Canada posted $778M trade surplus in July

by The Canadian Press (CPSTF)

Canada’s merchandise trade surplus fell to $778 million in July as imports rose more than exports for the month, Statistics Canada said Thursday.

The result compared with a revised trade surplus of $2.6 billion for June compared with the initial reading of a $3.2 billion surplus.

TD Bank economist Omar Abdelrahman said the reading was the latest in a list of recent negative economic surprises suggesting that the Canadian economy hit a soft patch in the beginning of the third quarter.

“But despite the overall negative implications of the report, not all the details were gloomy,” Abdelrahman wrote in a report.

“For instance, the strong increase in imports points to improved domestic demand during the month. Several industries also showed solid export growth.”

Statistics Canada reported earlier this week that the economy contracted at an annualized rate of 1.1 percent in the second quarter and its initial estimate for July pointed to a pull back of 0.4 percent for the month.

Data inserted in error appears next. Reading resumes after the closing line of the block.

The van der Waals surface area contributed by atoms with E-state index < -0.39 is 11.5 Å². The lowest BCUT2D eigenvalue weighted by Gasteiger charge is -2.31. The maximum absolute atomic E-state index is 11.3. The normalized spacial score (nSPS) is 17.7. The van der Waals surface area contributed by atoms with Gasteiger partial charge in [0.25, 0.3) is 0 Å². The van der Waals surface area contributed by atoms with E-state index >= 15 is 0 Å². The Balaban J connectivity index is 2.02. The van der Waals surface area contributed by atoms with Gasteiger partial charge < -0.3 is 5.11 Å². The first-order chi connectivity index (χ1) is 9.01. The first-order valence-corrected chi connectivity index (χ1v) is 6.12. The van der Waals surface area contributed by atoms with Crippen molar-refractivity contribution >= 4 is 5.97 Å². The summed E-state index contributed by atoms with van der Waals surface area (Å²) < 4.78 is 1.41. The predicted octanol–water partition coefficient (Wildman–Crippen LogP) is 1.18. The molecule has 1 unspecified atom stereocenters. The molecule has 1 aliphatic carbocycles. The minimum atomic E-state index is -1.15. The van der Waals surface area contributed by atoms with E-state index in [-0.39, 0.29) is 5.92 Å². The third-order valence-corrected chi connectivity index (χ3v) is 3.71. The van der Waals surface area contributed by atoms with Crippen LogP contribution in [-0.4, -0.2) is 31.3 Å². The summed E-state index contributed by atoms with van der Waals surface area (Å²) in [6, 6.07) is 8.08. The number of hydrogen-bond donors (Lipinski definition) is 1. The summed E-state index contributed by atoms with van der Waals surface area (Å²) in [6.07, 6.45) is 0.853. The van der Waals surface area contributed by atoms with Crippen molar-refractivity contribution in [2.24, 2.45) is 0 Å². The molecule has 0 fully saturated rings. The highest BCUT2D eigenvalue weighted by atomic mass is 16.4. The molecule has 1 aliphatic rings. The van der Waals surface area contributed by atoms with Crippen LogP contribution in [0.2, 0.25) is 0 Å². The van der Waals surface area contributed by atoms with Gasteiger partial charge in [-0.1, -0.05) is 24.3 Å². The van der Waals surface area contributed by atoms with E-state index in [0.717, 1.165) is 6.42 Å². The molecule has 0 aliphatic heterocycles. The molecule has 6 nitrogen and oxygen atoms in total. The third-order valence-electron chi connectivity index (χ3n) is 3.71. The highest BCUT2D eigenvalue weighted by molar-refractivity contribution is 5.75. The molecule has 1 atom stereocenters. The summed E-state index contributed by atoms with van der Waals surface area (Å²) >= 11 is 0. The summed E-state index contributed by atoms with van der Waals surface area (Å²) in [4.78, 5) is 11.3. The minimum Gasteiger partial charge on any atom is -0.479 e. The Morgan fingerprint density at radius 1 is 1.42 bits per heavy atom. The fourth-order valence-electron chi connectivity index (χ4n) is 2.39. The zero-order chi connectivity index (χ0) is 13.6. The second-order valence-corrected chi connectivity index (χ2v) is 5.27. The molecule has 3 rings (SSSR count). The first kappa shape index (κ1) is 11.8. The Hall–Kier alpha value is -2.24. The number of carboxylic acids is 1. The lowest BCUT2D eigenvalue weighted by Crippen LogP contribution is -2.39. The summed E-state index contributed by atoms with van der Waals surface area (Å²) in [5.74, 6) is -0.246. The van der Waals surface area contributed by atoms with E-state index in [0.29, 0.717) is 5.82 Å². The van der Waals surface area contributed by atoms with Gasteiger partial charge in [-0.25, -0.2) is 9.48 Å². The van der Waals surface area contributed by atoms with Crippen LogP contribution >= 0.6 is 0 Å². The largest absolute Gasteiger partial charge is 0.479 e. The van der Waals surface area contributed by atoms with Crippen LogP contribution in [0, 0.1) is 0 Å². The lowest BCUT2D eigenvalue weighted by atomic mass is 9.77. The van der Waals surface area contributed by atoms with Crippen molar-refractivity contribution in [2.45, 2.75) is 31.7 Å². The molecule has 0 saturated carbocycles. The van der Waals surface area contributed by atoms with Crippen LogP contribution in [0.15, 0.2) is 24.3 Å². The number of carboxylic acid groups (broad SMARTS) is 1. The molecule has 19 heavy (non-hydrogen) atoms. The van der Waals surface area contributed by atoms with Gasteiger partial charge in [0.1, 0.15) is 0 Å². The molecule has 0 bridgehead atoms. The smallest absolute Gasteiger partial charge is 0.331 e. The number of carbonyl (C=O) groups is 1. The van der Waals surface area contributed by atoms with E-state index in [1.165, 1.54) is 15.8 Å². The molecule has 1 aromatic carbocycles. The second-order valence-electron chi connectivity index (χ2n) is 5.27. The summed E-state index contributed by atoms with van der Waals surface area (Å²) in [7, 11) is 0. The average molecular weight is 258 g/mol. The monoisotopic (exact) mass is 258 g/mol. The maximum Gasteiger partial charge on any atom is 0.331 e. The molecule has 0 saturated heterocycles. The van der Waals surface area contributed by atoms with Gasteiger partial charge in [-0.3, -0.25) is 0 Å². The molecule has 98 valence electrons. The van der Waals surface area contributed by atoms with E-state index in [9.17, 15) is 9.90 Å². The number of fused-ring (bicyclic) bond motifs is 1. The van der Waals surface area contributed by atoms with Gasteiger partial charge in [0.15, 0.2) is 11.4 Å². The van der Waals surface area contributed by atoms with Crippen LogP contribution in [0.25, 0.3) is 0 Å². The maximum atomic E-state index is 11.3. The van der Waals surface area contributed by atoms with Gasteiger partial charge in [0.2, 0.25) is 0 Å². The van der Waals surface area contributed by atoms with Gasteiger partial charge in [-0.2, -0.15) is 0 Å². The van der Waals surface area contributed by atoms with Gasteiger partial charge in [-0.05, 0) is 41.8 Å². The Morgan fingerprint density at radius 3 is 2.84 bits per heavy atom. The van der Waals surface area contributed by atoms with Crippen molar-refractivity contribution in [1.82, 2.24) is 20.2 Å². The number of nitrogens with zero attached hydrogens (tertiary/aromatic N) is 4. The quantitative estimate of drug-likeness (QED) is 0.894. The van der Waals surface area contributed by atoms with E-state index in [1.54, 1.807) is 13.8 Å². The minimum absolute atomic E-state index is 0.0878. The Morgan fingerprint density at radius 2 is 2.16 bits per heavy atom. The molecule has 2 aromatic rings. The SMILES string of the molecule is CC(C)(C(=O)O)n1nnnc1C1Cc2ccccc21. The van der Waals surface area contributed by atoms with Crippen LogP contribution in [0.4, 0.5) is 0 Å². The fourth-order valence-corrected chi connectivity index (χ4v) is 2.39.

Imports up 4.2 percent

The July trade surplus came as total imports rose 4.2 percent to reach a record high of $53.0 billion.

Statistics Canada said motor vehicles and parts climbed 21.1 percent and accounted for more than two-thirds of the overall increase in a month that is normally marked by temporary closures at North American automotive assembly plants for summer holidays.

Imports of electronic and electrical equipment and parts also rose 8.5 percent in July helped by imports of communication, and audio and video equipment.

Meanwhile, total exports rose 0.6 percent in July to $53.7 billion, another record high, as gains in a number of different sectors were partially offset by a sharp drop in lumber exports.

Motor vehicle exports climbed

Exports of motor vehicles and parts rose 6.4 percent, while energy products climbed 1.9 percent.

Excluding exports of lumber and other sawmill products, total exports rose 2.0 percent.

In volume terms, total imports rose 1.9 percent in July, while exports fell 0.3 percent.

Meanwhile, the country’s international trade in services deficit increased to $301 million in July compared with a deficit of $60 million in June as imports of services rose 3.7 percent and exports of services gained 1.2 percent.

Canada’s trade surplus with the world for goods and services combined fell to $477 million in July compared with $2.5 billion in June.